A Book for Maxine: The Defenceless by Kati Hiekkapelto
Looking out for crime fiction books that would have interested the much missed Maxine Clarke is always a bittersweet experience.
Sweet because she was such an excellent judge of a good crime fiction novel, and her own choices would almost always exhibit superb characters, complex plots, and an easy to read style, important themes and evocative atmosphere.
Bitter because when I read through the hundreds of emails we exchanged [we only met in person twice] I realize what a good friend I have lost. Maxine encouraged and inspired so many bloggers that I am certain I am not alone in missing her influence.
I have to admit a certain bias in choosing The Defenceless by Kati Hiekkapelto, translated from the Finnish by David Hackston, because I thought her first book The Hummingbird should have won last year’s Petrona Award. Kati is a punk singer and author; she lives in a 150 year old house on the island of Hailuoto in the Gulf of Bothnia in Northern Finland. She has a Masters degree in Special Education and studied racism and bullying among young immigrants in Finland.
The Defenceless is the second in the series featuring a mismatched pair of detectives. Anna Fekete is a young attractive woman, an immigrant as a child from the former Yugoslavia. She is Hungarian by ethnicity and her family, apart from Akos, her alcoholic brother who lives near her, still lives in the Hungarian speaking area of Serbia. Esko is a middle aged Finnish “redneck” with health problems, who hates all immigrants. The only thing they have in common is their desire to catch criminals, and their problem with alcohol and smoking. Anna is no virginal Miss Marple, and her drinking sometimes lead to sexual activity with some pathetic men that she regrets the next day.
The stark contrast between Esko living a pathetic lonely physically inactive life in a tiny apartment and worried at the dangerous age of 56 about his heart and lungs, and Anna a keen runner and skier makes for an interesting story.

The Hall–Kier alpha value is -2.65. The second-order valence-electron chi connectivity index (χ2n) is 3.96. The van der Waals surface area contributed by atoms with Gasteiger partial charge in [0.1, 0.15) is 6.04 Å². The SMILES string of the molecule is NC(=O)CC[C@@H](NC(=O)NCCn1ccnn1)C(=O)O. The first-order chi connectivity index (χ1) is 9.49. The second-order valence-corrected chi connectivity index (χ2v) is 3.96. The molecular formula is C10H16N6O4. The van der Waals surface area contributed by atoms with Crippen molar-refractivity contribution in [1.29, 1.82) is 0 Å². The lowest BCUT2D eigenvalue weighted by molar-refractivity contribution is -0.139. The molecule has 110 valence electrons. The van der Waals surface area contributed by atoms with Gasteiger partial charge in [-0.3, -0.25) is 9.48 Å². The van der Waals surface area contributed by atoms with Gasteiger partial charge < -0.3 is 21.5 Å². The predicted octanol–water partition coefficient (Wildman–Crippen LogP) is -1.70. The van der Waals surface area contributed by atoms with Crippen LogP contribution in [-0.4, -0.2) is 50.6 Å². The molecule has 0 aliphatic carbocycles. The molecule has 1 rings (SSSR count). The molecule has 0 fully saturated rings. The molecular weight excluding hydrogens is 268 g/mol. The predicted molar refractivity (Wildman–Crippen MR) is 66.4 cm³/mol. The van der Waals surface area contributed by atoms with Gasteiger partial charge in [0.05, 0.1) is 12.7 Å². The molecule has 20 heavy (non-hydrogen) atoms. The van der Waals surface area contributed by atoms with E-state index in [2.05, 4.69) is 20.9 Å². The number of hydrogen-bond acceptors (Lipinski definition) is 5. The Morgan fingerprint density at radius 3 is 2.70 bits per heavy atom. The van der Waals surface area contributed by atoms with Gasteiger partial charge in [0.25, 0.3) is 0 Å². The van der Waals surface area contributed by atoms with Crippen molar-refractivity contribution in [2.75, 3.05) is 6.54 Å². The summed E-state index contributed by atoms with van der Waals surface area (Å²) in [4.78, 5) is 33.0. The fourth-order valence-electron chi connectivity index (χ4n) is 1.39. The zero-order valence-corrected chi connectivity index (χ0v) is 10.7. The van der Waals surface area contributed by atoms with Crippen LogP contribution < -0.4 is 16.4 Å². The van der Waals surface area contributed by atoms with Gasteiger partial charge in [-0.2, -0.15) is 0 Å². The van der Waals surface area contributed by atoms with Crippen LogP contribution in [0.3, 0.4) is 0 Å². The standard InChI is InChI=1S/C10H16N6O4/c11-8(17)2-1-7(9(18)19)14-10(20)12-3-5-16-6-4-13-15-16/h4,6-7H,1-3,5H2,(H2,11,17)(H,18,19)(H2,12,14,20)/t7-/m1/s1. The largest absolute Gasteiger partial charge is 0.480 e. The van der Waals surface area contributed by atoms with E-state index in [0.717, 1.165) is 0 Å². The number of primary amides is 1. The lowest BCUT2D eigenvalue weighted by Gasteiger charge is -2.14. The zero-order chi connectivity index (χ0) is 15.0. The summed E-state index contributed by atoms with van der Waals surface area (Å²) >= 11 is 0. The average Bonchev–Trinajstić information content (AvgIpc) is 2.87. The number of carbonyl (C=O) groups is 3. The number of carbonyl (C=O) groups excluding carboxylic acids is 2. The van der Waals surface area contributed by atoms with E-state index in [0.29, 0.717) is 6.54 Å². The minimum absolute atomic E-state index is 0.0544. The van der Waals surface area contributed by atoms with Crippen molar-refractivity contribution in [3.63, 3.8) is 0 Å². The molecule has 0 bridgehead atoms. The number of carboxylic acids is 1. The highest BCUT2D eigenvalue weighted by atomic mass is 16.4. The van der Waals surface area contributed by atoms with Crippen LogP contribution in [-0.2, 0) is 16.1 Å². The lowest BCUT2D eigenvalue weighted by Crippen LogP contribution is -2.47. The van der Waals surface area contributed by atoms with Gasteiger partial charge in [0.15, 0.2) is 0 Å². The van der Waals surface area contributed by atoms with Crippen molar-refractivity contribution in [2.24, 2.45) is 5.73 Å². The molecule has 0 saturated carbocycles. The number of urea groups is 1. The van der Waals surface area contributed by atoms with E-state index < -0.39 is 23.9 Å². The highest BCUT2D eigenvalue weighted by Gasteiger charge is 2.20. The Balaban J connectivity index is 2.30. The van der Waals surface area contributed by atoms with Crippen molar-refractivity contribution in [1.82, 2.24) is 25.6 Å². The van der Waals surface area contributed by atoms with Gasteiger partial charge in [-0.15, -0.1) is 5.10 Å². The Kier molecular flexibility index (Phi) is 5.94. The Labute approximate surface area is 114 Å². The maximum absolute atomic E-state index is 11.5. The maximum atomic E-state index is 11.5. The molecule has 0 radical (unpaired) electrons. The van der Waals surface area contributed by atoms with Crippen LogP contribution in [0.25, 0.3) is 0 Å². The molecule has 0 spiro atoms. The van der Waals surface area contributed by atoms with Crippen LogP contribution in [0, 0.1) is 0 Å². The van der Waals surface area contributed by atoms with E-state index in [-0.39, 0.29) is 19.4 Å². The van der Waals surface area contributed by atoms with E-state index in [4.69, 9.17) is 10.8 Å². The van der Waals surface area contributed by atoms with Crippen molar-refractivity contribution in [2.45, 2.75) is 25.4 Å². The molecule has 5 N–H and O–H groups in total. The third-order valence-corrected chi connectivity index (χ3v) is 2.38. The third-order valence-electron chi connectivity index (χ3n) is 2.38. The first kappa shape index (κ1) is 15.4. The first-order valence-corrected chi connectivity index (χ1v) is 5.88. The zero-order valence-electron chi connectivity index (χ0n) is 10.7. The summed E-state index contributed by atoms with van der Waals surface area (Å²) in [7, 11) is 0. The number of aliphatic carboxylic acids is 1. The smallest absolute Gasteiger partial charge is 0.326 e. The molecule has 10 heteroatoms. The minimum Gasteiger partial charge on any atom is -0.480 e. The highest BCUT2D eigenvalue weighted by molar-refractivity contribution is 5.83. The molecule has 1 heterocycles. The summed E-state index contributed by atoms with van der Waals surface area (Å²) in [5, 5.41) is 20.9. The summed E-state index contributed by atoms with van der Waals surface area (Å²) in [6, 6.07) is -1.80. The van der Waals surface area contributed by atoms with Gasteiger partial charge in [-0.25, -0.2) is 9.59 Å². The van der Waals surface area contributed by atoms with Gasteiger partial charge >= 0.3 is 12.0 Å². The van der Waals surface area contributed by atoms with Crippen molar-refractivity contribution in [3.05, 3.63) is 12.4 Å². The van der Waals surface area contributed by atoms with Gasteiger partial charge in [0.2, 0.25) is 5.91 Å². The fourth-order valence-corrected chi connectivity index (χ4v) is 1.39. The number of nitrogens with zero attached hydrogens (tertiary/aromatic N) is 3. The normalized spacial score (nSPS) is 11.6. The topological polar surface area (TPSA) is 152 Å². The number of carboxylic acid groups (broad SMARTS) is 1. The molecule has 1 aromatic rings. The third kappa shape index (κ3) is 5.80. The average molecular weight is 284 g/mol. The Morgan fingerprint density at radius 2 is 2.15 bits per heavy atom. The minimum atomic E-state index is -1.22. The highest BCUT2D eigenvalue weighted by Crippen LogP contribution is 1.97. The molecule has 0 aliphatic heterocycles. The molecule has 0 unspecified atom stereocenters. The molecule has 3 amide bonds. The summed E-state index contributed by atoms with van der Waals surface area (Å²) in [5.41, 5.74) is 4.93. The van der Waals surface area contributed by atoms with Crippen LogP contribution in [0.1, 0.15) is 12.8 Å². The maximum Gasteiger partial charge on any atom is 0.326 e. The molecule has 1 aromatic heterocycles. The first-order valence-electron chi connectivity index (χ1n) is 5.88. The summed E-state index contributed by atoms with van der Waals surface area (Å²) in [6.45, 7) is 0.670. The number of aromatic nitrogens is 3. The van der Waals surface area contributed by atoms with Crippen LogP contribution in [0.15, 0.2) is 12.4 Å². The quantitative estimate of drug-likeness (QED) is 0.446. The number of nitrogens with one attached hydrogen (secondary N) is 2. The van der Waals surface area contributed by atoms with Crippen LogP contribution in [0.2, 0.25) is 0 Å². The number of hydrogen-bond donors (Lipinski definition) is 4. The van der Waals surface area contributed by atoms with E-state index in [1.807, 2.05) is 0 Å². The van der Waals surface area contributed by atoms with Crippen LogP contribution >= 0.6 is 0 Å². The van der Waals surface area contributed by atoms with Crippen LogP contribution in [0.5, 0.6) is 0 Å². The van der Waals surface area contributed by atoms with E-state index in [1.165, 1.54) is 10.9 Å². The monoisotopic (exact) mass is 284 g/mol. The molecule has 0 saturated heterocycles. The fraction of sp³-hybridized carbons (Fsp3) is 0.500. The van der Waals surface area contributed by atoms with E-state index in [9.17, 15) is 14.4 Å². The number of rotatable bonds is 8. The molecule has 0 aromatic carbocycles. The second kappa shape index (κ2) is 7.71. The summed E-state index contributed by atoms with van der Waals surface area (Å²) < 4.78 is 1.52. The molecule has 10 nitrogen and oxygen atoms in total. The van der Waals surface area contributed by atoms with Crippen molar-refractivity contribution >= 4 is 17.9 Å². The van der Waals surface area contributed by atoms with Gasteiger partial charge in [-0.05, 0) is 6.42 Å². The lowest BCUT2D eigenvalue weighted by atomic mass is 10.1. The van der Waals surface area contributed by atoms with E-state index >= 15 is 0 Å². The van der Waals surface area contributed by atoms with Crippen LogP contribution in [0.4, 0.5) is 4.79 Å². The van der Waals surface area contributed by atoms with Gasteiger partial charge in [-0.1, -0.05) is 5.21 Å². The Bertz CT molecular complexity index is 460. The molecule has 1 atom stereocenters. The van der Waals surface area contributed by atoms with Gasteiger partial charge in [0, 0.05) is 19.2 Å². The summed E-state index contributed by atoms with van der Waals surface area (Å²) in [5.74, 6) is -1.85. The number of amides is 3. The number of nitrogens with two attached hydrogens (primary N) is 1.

Not everybody could be sporty health-freaks in top physical condition. Society needed the drunk, the obese, the depressed, as examples to the rest of us and to provide statistics with which to frighten people.
In both books we see that Esko who starts off as a horrid racist misogynist, may have a softer centre to this hard outer shell. Perhaps he is merely terrified at getting older, and the enormous changes that have occurred in his country. The arrival of 300,000 immigrants into the UK may create difficulties in providing schools, housing, and health services, but in a country like Finland with a much smaller population it alters the whole ethnic and social make up of the country.
The Finnish authorities and all the tree-hugging humanists should visit Copenhagen and Malmo and take a look at what an open-door immigration policy really means, thought Esko.
The story opens with Viho, an elderly Finn, having an argument with his noisy drug-dealing neighbour, Macke, while Sammy, a drug addicted Pakistani Christian, is trying to get a supply of subutex from the dealer.
But first he had to find some subs. Bupe. Orange guys. A dear child has many names.
When Gabriella, a Hungarian au pair, is arrested for dangerous driving as she has apparently knocked down and killed an old man on a snowy road, Anna is called to deal with the case because she speaks Hungarian, although she finds her ability to converse in her native language has faded over the years.
The book investigates the themes of, immigration, drug gangs, the status of minorities, racism and human rights, along with the loneliness of old age. Anna’s kindness towards Sammy, and her friendship with a gay immigrant pizza restaurant owners show her internal struggle with her identity, and her hopes for the future.
The idea of a Hungarian man, and especially one from Kanisza, seemed quite tempting, at least in theory., but in practice, in reality, it was something quite different. It was a culture that reared boys into a world in which women could never become their equals.
With the story being told from the perspective of Anna, Esko and Sammy I am sure it would have been the sort of book Maxine would have enjoyed, and we could have discussed it at length.
Could there be a more topical book in Europe 2015 than one about the problems of immigration, and the scourge of drug gangs?
The police procedural with a team of detectives working with Anna and Esko, and the social commentary reminded me of the Martin Beck books by Maj Sjowall and Per Wahloo.
There can be no better recommendation for this brilliant book.